Conversely, established entrepreneurial ventures—those that have several years of financial history—looking for ongoing financing are likely to find as much emphasis placed on financial ratios as is placed on the customer measures noted above. This is particularly true with bank financing because bankers are more risk-averse and financial ratios when properly utilized, provide a more objective measure of a venture’s performance compared to its industry thereby giving bankers a greater level of comfort when lending money.
Entrepreneurs are often motivated to launch a business in part because of their interest and expertise in a specific domain area. However, many entrepreneurs may be less skilled when it comes to business finances beyond the basics of revenue and expenses. As an entrepreneur’s business grows, understanding key aspects of finance become increasingly more important, particularly should he or she seek outside investment or financing. It is important to understand the basics of Financial Ratio Analysis and how it can be used to determine the health of a business before seeking investment or financing. Yet it is equally important to understand that Financial Ratio Analysis is only one tool in an investor or lender’s toolbox. And while it is an important tool, it is not the only tool that might be used, particularly by investors, when determining the probability of long-term success of an entrepreneurial venture.
BDC Staff. (n.d.). 4 Ways to Assess Your Business Performance Using Financial Ratios. (Business Development Bank Canada) Retrieved September 29, 2017, from bdc.ca: https://www.bdc.ca/en/articles-tools/money-finance/manage-finances/pages/financial-ratios-4-ways-assess-business.aspx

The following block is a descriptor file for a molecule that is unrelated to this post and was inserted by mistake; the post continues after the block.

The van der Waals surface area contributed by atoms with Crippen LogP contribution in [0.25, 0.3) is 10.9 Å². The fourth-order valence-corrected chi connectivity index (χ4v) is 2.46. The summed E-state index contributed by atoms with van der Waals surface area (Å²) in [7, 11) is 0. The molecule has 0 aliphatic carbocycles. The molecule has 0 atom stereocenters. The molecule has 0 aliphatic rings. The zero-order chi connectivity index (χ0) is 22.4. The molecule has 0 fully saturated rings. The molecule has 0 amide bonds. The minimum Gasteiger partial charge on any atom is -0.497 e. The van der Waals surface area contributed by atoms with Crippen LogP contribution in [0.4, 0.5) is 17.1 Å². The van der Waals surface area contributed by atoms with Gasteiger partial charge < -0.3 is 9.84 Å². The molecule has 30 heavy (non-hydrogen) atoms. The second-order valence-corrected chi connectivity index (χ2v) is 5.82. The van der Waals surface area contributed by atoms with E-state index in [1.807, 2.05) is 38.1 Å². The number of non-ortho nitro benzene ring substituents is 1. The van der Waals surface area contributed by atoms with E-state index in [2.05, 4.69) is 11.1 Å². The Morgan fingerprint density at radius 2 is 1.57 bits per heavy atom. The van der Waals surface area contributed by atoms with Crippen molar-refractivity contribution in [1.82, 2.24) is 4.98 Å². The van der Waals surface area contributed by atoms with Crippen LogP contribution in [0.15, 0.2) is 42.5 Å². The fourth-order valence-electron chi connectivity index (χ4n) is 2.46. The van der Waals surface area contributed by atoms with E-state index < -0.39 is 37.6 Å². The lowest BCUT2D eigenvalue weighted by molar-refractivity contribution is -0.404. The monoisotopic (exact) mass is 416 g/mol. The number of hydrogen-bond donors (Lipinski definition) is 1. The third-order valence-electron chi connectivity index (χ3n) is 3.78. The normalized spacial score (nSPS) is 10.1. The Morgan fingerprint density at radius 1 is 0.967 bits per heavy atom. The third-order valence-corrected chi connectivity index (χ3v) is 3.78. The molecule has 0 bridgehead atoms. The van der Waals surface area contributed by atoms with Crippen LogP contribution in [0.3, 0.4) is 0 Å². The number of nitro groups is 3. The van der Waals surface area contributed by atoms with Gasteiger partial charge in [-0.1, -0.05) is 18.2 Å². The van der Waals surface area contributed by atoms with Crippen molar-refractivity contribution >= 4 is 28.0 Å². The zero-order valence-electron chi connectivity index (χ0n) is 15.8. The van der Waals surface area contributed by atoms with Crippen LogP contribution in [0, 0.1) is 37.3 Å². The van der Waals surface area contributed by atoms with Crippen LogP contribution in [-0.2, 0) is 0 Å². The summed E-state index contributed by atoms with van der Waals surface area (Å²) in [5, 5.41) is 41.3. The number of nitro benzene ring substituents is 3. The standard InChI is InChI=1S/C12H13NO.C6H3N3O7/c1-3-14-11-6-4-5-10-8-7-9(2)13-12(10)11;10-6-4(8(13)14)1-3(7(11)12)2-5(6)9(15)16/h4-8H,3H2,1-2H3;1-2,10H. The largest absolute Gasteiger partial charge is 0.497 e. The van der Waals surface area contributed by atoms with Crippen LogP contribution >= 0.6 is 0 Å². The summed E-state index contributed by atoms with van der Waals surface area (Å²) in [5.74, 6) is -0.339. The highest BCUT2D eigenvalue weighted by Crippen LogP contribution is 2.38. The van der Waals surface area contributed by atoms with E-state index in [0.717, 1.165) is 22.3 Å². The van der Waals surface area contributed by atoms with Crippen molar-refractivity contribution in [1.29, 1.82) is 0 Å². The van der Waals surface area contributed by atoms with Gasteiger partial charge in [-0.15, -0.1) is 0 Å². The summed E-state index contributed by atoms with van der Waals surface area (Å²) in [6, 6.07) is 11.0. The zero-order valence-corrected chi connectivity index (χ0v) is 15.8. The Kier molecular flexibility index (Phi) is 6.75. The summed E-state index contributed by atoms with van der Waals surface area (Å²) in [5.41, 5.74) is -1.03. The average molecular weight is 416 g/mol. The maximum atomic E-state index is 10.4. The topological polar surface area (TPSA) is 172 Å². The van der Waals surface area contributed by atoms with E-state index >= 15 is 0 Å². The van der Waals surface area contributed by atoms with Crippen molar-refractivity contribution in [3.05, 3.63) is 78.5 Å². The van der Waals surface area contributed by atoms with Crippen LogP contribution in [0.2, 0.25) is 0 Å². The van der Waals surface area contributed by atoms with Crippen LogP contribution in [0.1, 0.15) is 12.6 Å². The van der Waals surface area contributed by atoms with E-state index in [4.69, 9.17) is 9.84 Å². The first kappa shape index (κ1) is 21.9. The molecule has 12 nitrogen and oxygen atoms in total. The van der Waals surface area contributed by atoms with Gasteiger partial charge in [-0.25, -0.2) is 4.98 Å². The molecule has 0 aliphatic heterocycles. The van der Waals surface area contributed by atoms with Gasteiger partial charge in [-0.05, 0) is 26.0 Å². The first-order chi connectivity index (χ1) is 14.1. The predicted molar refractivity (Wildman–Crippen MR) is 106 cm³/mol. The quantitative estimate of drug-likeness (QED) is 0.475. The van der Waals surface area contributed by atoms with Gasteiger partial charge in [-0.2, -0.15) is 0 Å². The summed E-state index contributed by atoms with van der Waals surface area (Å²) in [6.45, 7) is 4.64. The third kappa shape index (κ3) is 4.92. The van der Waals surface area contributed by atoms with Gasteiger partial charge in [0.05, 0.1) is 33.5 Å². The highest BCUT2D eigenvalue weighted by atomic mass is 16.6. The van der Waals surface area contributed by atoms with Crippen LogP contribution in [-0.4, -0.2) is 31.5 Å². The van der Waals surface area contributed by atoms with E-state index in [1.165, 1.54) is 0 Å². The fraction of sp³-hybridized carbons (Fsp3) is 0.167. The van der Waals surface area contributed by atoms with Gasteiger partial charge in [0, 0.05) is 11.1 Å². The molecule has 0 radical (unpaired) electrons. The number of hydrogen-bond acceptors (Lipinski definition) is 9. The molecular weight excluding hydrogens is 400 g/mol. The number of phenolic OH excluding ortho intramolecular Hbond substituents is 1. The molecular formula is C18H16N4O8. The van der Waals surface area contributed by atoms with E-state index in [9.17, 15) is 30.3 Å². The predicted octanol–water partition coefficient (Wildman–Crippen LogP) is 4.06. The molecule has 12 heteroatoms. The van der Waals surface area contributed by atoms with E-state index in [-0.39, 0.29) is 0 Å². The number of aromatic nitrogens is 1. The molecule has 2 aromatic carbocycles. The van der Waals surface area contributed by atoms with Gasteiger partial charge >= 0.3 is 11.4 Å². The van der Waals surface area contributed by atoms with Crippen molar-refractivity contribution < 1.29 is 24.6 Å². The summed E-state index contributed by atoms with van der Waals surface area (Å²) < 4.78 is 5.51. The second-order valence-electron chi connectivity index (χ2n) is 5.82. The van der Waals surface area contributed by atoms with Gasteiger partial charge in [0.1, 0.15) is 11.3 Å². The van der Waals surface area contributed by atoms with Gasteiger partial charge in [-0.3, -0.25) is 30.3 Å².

Peavler, R. (2017, February 28). Limitations of Ratio Analysis. Retrieved September 30, 2017, from thebalance.com: https://www.thebalance.com/limitations-of-financial-ratio-analysis-393236
Rogers, S. (2014). Entrepreneurial Finance: Finance and Business Strategies for the Serious Entrepreneur. New York: McGraw Hill Education.
4 thoughts on “Financial Ratio Analysis and the Entrepreneur”
Entrepreneurs want to grow their business, and as you stated when they do they need to be more familiar with their finances. When I think of finances, I think simple — cash in, cash out — BUT, there is so much more than that. You’ve given us a great start with financial ratios, and what these mean to our business.
Great article! Thanks for highlighting the different financial ratios. Not only is it important to know these to grow your business, but it’s also important to make sure you get a good deal when seeking investment. Knowing your numbers means you’re serious about growing your business and applying the funding properly, as well as knowing whether or not a deal is a good deal or not.
I think cash in and cash out is a great place to start. We also have to think about cash in the inbound pipeline and cash needed in the outbound pipeline. That’s where the cash flow analysis comes in handy, don’t you think? I agree that the ratios are important, but only if you have an industry benchmark with which to compare.
My pleasure, sir. I’m glad you found value in the post. Financials are very important to an entrepreneur. Some entrepreneurs miss that fact, though, until it’s too late.